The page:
EDIT: The money went to Eltham and spent at Well Hall.
Of course, if Greenwich Council had regular local meetings like other councils a list of projects could be drawn up to work through with incoming cash. They are now running “Better Together” meetings but it’s far from regular and there’s sometimes little scope to raise these issues. It’s not like what other councils are doing.
Here’s Lewisham’s plans with income from developments in the borough:
It appears that much money for “local improvements” across Greenwich borough was diverted to Greenwich town centre to spend on Cutty Sark Gardens. Hardly the most pressing need for it given the previous area was fine.
Another contentious recent example is that £200,000 raised from two developments in Abbey Wood – which is seeing public realm upgrades near the Crossrail station but little for its very tired 3000 home post-war estate and centre at Eynsham Drive – sent to fund a school in Charlton:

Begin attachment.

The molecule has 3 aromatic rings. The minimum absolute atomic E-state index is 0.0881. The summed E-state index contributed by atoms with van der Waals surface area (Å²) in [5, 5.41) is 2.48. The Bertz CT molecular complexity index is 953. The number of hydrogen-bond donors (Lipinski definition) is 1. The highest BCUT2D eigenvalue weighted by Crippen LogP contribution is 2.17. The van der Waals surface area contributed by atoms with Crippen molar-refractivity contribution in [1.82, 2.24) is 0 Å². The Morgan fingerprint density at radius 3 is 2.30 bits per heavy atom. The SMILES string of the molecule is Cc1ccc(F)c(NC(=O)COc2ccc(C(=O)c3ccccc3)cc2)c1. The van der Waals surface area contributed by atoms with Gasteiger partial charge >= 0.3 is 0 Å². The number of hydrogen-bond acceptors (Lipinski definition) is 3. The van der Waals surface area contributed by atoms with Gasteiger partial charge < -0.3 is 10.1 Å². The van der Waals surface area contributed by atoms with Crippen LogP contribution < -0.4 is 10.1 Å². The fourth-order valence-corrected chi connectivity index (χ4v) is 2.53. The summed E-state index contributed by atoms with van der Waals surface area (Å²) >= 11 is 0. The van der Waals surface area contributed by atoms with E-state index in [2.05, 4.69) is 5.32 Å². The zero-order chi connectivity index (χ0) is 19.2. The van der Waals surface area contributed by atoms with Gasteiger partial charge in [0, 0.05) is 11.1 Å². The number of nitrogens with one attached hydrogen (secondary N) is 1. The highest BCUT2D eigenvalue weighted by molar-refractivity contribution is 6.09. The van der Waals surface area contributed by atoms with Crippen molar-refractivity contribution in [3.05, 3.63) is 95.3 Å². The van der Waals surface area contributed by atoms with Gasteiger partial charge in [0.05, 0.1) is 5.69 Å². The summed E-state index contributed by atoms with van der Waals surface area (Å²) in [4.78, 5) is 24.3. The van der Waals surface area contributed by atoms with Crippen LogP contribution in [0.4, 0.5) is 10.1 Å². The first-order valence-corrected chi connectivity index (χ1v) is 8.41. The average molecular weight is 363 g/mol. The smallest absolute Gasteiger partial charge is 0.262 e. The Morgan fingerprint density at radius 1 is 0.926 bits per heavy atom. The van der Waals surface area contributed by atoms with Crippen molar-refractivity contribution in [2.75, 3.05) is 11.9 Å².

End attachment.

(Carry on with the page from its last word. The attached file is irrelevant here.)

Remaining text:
Firstly, there’s a question of whether central government should be funding this. But if the local authority is, why not use funds coming in from the nearby Peninsula developments?
Why did Abbey Wood see almost nothing spent locally on its estate, long neglected and with an unappealing centre at Eynsham Drive?
In addition, Greenwich Council are using £75,000 of Section 106 money to move the existing Abbey Wood library in the estate to a spot beside Sainsbury’s so it’ll be five minutes away from a Peabody funded library in Bexley borough, thus spending much money to duplicate services whilst leaving many estate residents a long way from a library.